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      Evidence That a Brief Meditation Exercise Can Reduce Prejudice Toward Homeless People


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          Recent research has shown that integrating social and clinical psychological perspectives can be effective when designing prejudice-interventions, with psychotherapeutic techniques successful at tackling anxiety in intergroup contexts. This research tests whether a single, brief loving-kindness meditation intervention, without containing any reference to the intergroup context, could reduce prejudice. This exercise was selected for its proven positive effects on mental and physical health. We observed that participants who took part in two variations of this meditation exercise (one involving a stranger, the other a homeless person) reported reduced intergroup anxiety, as well as more positive explicit attitudes, and enhanced future contact intentions. We conclude that combining approaches in intergroup relations and psychotherapy could be beneficial to design new interventions to combat prejudice and discrimination.

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          Most cited references15

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          Loving-kindness and compassion meditation: potential for psychological interventions.

          Mindfulness-based meditation interventions have become increasingly popular in contemporary psychology. Other closely related meditation practices include loving-kindness meditation (LKM) and compassion meditation (CM), exercises oriented toward enhancing unconditional, positive emotional states of kindness and compassion. This article provides a review of the background, the techniques, and the empirical contemporary literature of LKM and CM. The literature suggests that LKM and CM are associated with an increase in positive affect and a decrease in negative affect. Preliminary findings from neuroendocrine studies indicate that CM may reduce stress-induced subjective distress and immune response. Neuroimaging studies suggest that LKM and CM may enhance activation of brain areas that are involved in emotional processing and empathy. Finally, preliminary intervention studies support application of these strategies in clinical populations. It is concluded that, when combined with empirically supported treatments, such as cognitive-behavioral therapy, LKM and CM may provide potentially useful strategies for targeting a variety of different psychological problems that involve interpersonal processes, such as depression, social anxiety, marital conflict, anger, and coping with the strains of long-term caregiving. Copyright © 2011 Elsevier Ltd. All rights reserved.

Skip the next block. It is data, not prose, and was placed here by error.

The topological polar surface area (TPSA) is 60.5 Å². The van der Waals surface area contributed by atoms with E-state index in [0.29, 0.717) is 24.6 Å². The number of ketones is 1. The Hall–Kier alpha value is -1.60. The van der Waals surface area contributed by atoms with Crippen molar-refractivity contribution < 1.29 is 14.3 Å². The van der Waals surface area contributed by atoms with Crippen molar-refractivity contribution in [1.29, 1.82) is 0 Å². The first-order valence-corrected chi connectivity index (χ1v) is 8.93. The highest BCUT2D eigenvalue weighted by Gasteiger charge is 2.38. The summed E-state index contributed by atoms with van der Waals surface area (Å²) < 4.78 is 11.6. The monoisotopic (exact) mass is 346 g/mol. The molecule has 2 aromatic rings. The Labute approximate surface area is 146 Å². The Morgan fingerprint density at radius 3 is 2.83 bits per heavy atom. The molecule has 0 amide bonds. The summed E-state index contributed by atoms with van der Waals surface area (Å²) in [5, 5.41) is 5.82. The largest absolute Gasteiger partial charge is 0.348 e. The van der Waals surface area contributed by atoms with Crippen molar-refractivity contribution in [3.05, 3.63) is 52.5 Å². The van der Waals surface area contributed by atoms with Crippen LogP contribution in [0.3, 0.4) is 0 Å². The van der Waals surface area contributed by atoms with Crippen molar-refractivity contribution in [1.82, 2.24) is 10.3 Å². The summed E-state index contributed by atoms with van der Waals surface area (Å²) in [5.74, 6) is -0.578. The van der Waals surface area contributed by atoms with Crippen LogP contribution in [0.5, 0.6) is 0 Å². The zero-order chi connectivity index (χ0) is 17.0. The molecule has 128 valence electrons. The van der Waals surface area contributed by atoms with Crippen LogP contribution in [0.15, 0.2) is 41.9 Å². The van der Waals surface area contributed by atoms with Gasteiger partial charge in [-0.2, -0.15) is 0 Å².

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            Three-year follow-up and clinical implications of a mindfulness meditation-based stress reduction intervention in the treatment of anxiety disorders

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              Can imagined interactions produce positive perceptions? Reducing prejudice through simulated social contact.

              The contact hypothesis states that, under the right conditions, contact between members of different groups leads to more positive intergroup relations. The authors track recent trends in contact theory to the emergence of extended, or indirect, forms of contact. These advances lead to an intriguing proposition: that simply imagining intergroup interactions can produce more positive perceptions of outgroups. The authors discuss empirical research supporting the imagined contact proposition and find it to be an approach that is at once deceptively simple and remarkably effective. Encouraging people to mentally simulate a positive intergroup encounter leads to improved outgroup attitudes and reduced stereotyping. It curtails intergroup anxiety and extends the attribution of perceivers' positive traits to others. The authors describe the advantages and disadvantages of imagined contact compared to conventional strategies, outline an agenda for future research, and discuss applications for policymakers and educators in their efforts to encourage more positive intergroup relations. PsycINFO Database Record (c) 2009 APA, all rights reserved.

                Author and article information

                Social Psychology
                Hogrefe Publishing
                October 2014
                : 45
                : 6
                : 458-465
                [ 1 ] School of Psychology, University of Kent, Canterbury, UK
                [ 2 ] University of Surrey, School of Psychology, Guildford, UK
                [ 3 ] Department of Psychology, The University of Sheffield, UK
                Author notes
                Michèle D. Birtel, University of Surrey, School of Psychology, Room 07 AD 02, Guildford GU2 7XH, United Kingdom, m.birtel@ 123456surrey.ac.uk
                Copyright @ 2014
                : November 18, 2013
                : April 5, 2014
                : April 17, 2014
                Original Article

                Assessment, Evaluation & Research methods,Psychology,General social science,General behavioral science
                prejudice,intergroup contact,intergroup anxiety,mindfulness meditation


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